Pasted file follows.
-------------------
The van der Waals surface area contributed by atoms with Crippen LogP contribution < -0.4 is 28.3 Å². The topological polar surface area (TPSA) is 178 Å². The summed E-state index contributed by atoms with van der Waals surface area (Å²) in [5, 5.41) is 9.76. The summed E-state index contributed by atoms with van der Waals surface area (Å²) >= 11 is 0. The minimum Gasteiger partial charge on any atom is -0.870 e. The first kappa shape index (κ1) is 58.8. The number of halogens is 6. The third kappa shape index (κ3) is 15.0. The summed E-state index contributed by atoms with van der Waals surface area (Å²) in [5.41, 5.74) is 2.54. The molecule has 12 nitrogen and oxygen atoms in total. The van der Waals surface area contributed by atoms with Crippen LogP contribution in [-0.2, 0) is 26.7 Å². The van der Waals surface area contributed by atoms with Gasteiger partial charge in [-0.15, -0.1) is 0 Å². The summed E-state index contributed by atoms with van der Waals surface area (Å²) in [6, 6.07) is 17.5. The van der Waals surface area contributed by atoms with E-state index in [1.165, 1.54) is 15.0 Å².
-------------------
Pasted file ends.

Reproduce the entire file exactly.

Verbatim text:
The van der Waals surface area contributed by atoms with Crippen LogP contribution < -0.4 is 28.3 Å². The topological polar surface area (TPSA) is 178 Å². The summed E-state index contributed by atoms with van der Waals surface area (Å²) in [5, 5.41) is 9.76. The summed E-state index contributed by atoms with van der Waals surface area (Å²) >= 11 is 0. The minimum Gasteiger partial charge on any atom is -0.870 e. The first kappa shape index (κ1) is 58.8. The number of halogens is 6. The third kappa shape index (κ3) is 15.0. The summed E-state index contributed by atoms with van der Waals surface area (Å²) in [5.41, 5.74) is 2.54. The molecule has 12 nitrogen and oxygen atoms in total. The van der Waals surface area contributed by atoms with Crippen LogP contribution in [-0.2, 0) is 26.7 Å². The van der Waals surface area contributed by atoms with Gasteiger partial charge in [-0.15, -0.1) is 0 Å². The summed E-state index contributed by atoms with van der Waals surface area (Å²) in [6, 6.07) is 17.5. The van der Waals surface area contributed by atoms with E-state index in [1.165, 1.54) is 15.0 Å².